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National Westminster Bank

National Provincial Bank
Hulke & Company
Naval, Military & Commercial Bank.
Hulke & Son
Hulke, Dixon & Co

9-10 Lower Street now 31-33 High Street

The bank building, that we know today as the National Westminster Bank, on the corner of Queen Street and High Street, was formerly the National Provincial Bank of England. Both the building and the banking business in Deal had its origins with the town’s Hulke family.

Hulke Bank History

In 1808 William Hulke (Snr) with John Sampson, John Hollams and John Iggulden established a bank which traded under the name of Hulke & Company. It later became the Deal Naval, Military & Commercial Bank.

By 1821 it seems that William Hulke, or his son, William Hulke  (Jnr), had bought out the other partners.  The bank then became Hulke & Son. Both of these gentlemen were respected surgeons in the town. The younger William became the surgeon who attended the Royal family and the Duke of Wellington whenever they stayed at Walmer Castle.

In 1832 solicitor Benjamin Hulke, the elder William’s youngest son, became a partner and the bank changed its name yet again to Hulke & Co. 

Ann Hulke,the only daughter of the elder William married surgeon John East Dixon, in 1830.  He too became a partner in the bank in 1835 at which point the bank’s name changed for the final time to Hulke, Dixon & Co. 

At the DM&LHM there are banknotes issued by the various named Hulke banks

The elder William died in 1838 leaving the three remaining partners to carry on in business together. However, this was to be fairly short-lived as the bank failed, filing for bankruptcy in late 1840 with debts of over £30,000, approximately £1,812,510.00 today.  They were just one of the forty-two private banks that had failed between 1836 and 1842.

However, where this original bank was actually situated is unknown, only that it was somewhere on Lower Street. 

National Provincial Bank – Admiralty House

The National Provincial Bank of England stepped in and purchased the now failed banking business and opened its doors for business on 2 December 1840 in a building that the newspaper says was formerly occupied by Messrs. May, Wyborn and Co.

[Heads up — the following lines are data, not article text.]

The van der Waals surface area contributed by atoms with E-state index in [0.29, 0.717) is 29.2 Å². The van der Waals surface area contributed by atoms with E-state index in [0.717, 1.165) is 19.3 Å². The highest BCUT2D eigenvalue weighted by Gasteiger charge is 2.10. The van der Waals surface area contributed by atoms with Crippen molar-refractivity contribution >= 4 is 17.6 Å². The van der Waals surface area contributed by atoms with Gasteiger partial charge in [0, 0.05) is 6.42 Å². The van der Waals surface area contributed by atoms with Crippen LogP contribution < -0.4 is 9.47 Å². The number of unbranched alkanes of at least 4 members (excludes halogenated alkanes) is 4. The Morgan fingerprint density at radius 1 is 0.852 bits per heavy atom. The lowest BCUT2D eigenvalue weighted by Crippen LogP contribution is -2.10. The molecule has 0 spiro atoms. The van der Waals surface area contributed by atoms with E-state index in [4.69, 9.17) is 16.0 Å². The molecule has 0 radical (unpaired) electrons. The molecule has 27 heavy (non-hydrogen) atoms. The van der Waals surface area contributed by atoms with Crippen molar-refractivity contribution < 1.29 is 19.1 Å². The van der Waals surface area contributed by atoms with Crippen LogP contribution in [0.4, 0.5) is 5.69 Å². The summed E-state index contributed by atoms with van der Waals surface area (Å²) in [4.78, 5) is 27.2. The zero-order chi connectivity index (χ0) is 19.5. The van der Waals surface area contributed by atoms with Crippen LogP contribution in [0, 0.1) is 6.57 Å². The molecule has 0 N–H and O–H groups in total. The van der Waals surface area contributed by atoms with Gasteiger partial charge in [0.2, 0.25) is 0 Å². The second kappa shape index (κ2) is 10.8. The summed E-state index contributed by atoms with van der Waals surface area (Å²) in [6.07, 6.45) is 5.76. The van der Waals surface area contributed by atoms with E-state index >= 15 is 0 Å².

1840 Kentish Gazette – Tuesday 22 December 1840

Williamson & Brown, Queen Street

We originally thought that this was in the building on Queen Street known as Admiralty House as it had a strong room where the money for paying fleet was stored. However, we now think it was probably the building that is now occupied by Williamson and Brown at 12-14 Queen Street.  They can trace their business back to around 1803 when John May set up as a solicitor, he was later joined by John Mercer and then went into banking with Messrs. White and Wyborne with 12-14 Queen Street being their banking hall. The Bank of Messrs. May & Wyborn itself went bankrupt in 1826 but the building continued to be used as part of the solicitors office of May and Mercer.

Admiralty House, Queen Street

Admiralty House itself had been bought by the Admiralty as a residence for the Port Admiral in the  early 1800s but when the  post was discontinued the building was put up for lease. By 1841 it was being used as a boys school giving weight to the fact that it couldn’t have been used by the National Provincial.  There is a link however with the Hulke family as following the closure of the Naval Yard in Deal, it was put up for sale in 1864 and was eventually purchased by Frederick Thomas Hulke the son of William Hulke Jnr.